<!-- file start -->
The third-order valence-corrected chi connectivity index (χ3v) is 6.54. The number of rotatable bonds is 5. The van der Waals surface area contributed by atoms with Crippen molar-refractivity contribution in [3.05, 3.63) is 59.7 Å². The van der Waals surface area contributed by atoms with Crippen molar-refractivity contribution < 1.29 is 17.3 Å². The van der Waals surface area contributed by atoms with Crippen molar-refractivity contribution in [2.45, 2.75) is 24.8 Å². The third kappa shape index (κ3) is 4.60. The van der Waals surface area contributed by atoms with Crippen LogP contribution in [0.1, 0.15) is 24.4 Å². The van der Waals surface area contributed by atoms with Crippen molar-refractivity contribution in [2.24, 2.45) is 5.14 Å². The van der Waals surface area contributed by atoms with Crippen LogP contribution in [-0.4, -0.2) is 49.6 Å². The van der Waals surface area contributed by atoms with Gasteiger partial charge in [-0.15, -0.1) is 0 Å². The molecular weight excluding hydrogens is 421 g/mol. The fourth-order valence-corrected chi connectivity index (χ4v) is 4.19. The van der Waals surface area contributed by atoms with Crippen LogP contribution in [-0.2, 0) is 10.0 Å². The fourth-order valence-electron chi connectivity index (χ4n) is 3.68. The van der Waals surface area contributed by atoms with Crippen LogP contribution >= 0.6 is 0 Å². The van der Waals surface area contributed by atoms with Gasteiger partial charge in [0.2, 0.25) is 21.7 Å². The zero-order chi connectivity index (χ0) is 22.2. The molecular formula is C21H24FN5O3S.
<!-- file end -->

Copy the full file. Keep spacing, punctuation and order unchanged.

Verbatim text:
The third-order valence-corrected chi connectivity index (χ3v) is 6.54. The number of rotatable bonds is 5. The van der Waals surface area contributed by atoms with Crippen molar-refractivity contribution in [3.05, 3.63) is 59.7 Å². The van der Waals surface area contributed by atoms with Crippen molar-refractivity contribution < 1.29 is 17.3 Å². The van der Waals surface area contributed by atoms with Crippen molar-refractivity contribution in [2.45, 2.75) is 24.8 Å². The third kappa shape index (κ3) is 4.60. The van der Waals surface area contributed by atoms with Crippen LogP contribution in [0.1, 0.15) is 24.4 Å². The van der Waals surface area contributed by atoms with Crippen molar-refractivity contribution in [2.24, 2.45) is 5.14 Å². The van der Waals surface area contributed by atoms with Crippen LogP contribution in [-0.4, -0.2) is 49.6 Å². The van der Waals surface area contributed by atoms with Gasteiger partial charge in [-0.15, -0.1) is 0 Å². The molecular weight excluding hydrogens is 421 g/mol. The fourth-order valence-corrected chi connectivity index (χ4v) is 4.19. The van der Waals surface area contributed by atoms with Crippen LogP contribution in [-0.2, 0) is 10.0 Å². The fourth-order valence-electron chi connectivity index (χ4n) is 3.68. The van der Waals surface area contributed by atoms with Crippen LogP contribution >= 0.6 is 0 Å². The van der Waals surface area contributed by atoms with Gasteiger partial charge in [0.2, 0.25) is 21.7 Å². The zero-order chi connectivity index (χ0) is 22.2. The molecular formula is C21H24FN5O3S.